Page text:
Deadlines. Sameness. Hyper customer growth. Technical debt. Lack of cross-functional domain understanding. Fear. Necessity to ask permission. Lack of visionary leadership. Lack of market understanding. Imitating competition. Herd mentality. Needing to please. Desire for promotions and pseudo recognition. Lack of passion. And, countless more is how innovation stops.

Where do you even start to innovate? The bigger the company is, the more harder innovation becomes and the more real a lot of above traits become. It is not that big companies are bad at innovating (in fact, some of the best companies that innovate are publicly traded companies that have found ways to empower their employees to innovate by creating a culture that dispels most of the above mentioned traits).

But you can create such a culture yourself irrespective of where you are working. A culture of innovation that is organically created by the employees and middle management sustains better than the cultural changes that are enforced top down. As leaders, it is definitely our responsibility to create an environment where innovation is nurtured. Unfortunately a lot of innovation gets stunted because of insecure middle management. But it is possible to elevate oneself above such situations and take ownership of creating a culture where innovation happens.

  1. Innovation starts with a question - No innovation happens when you accept things as they are. There is no question big or small, smart or dumb. Either a question has an answer or not. If it has an answer, it is either good or not. If it does not have an answer, either it had been attempted (to answer) before or not. And, understanding this and walking the path of discovering a good answer is the first step to innovating.
  2. Innovation sustains with curiosity and persistence - Starting an innovation is easy. Questions are the lowest barriers to entry. A large percentage of innovation gets nipped in the bud because of lack of curiosity. How far does our curiosity lead us in finding the right answer? And, how persistent are we in finding the right answer. For instance, are we willing to dig through messy code or processes to unearth why things were done the way they were? Are we able to get our feet into a muck that we did not create? Are we able to rip each band-aid that is stacked on top of each other to understand the roots of our company and our customers? Curiosity without persistence will douse innovation pretty fast.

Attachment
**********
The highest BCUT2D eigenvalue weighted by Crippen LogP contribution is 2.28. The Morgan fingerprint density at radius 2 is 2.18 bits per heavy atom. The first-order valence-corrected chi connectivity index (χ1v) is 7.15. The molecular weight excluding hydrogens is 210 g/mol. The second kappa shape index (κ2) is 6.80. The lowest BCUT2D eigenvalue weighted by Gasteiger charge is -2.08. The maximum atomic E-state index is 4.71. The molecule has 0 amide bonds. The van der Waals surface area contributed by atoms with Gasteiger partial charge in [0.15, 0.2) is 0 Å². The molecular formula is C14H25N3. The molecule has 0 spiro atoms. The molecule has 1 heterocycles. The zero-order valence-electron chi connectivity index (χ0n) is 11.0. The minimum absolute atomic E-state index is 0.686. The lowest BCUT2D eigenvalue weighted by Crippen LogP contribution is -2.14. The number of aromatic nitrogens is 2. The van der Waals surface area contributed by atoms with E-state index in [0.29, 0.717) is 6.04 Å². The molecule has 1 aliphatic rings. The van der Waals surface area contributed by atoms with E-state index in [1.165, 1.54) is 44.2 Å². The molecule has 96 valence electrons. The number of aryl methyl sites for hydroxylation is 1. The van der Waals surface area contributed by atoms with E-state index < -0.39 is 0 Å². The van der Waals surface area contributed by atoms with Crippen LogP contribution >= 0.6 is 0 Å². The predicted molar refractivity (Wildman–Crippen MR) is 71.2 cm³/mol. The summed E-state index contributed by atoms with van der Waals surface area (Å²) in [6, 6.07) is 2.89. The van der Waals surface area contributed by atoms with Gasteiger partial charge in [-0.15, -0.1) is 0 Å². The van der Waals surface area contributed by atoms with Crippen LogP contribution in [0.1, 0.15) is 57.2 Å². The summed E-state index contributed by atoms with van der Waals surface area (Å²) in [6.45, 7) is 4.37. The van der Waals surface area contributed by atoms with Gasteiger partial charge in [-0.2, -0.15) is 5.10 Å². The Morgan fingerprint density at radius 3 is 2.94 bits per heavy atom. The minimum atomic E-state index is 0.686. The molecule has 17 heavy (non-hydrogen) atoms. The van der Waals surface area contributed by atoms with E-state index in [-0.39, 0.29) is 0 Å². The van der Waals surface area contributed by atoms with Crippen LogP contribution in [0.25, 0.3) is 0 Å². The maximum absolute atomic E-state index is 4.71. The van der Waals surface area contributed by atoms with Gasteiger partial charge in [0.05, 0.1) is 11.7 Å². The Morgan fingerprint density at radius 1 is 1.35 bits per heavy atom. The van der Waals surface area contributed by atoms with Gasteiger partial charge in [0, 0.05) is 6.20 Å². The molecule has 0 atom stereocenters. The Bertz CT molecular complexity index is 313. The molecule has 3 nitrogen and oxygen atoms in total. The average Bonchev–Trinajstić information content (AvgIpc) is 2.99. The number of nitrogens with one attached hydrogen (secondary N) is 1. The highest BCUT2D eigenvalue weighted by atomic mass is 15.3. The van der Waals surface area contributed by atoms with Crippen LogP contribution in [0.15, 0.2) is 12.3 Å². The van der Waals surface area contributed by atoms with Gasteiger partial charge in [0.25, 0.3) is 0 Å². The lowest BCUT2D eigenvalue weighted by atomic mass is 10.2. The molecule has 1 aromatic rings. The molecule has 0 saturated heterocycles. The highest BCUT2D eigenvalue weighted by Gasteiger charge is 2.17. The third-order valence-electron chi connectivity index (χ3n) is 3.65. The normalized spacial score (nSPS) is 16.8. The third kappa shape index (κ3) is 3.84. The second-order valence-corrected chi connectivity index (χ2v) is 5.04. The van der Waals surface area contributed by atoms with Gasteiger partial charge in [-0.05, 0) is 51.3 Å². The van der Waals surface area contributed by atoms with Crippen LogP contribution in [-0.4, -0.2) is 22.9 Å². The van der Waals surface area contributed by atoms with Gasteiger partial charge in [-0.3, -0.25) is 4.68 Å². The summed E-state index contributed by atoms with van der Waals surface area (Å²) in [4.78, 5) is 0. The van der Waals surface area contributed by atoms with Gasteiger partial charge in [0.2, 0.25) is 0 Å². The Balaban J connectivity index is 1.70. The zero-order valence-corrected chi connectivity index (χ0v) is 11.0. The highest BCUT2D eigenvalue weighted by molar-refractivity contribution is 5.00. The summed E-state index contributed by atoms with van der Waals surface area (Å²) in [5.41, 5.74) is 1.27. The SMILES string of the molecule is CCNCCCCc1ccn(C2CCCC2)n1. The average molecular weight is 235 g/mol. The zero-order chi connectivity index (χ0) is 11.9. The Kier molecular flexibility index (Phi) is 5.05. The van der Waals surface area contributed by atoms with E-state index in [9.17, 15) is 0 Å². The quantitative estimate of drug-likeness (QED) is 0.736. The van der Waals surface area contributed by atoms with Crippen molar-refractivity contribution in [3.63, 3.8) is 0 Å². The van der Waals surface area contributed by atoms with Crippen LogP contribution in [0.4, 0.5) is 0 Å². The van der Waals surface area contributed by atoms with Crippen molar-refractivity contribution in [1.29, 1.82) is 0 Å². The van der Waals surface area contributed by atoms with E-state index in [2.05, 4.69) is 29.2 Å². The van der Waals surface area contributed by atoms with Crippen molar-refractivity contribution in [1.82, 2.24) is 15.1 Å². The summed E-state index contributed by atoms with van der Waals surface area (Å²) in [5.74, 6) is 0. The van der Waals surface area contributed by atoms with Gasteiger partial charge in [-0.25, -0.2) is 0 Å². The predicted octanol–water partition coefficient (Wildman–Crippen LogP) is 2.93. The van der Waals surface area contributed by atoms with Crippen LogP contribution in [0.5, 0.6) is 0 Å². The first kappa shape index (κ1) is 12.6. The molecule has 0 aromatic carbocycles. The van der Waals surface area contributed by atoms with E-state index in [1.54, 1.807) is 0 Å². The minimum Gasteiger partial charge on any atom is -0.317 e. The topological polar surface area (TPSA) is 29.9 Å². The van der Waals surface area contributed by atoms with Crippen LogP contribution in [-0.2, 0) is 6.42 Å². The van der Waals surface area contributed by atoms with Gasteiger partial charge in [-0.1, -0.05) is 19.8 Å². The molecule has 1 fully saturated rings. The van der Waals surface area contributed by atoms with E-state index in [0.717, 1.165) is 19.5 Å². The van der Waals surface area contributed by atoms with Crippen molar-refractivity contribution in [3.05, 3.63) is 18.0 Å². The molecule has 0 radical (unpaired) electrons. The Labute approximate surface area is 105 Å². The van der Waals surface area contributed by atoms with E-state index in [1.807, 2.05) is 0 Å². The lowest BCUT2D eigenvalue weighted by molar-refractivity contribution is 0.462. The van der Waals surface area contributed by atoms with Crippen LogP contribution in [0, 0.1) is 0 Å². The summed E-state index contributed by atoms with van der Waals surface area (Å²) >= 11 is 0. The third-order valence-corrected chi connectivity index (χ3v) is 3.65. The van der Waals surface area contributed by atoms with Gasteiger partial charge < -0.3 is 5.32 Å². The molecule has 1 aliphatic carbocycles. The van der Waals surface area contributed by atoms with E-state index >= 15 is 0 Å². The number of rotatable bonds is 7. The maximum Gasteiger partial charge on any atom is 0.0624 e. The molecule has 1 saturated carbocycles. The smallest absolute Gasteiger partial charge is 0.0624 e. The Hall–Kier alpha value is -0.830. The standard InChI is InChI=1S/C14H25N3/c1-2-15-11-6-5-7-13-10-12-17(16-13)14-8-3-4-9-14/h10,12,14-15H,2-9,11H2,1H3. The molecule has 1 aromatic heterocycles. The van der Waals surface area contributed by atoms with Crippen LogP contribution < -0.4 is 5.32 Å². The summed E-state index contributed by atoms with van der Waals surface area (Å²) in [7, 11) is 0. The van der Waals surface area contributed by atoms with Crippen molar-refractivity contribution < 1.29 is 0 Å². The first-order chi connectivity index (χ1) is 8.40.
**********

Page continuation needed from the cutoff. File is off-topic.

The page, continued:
3. Innovation moves ahead because of imagination - Imagining a new world for our company and our customers is how innovation moves ahead to something more than an idea. Imagination is not merely a thought exercise. It is our ability to show something tangible built on our premise of how the world should look like. It lies in our ability to do extra and build whatever we can to make the idea a bit more real. This can be prototypes of a new fast database, or new authentication protocols, or mockup hardware, or product designs. This is not just imagination in our head, but our imagined world that our teams can touch and see.
  4. Innovation happens because of shared belief - If until the above step, a person can plow through carrying the seeds of innovation on their shoulders, this is where the team kicks in. Team leaders should create a world of shared belief within their teams to spur innovation further. A culture where ideas are shared and passed freely around among the members of a team is what spurs innovation further on. There is where the idea germinates from a seed to something more tangible and bigger with a life of its own. Fear of failure is rejected in favor of knowledge gained through experimentation.
  5. Innovation changes the fate of the company because it is one team - At the end of it all, there is only one team. Irrespective of how big a company is, we are all answerable to our customers. Under our customers, we are all one team - customer success. When we collectively believe that an idea changes the lives of our customers for good, the skunkworks projects no longer remain experimental but rather get in front of our customers in creative and low-risk ways. This becomes a product.

Let's innovate. For our customers and ourselves.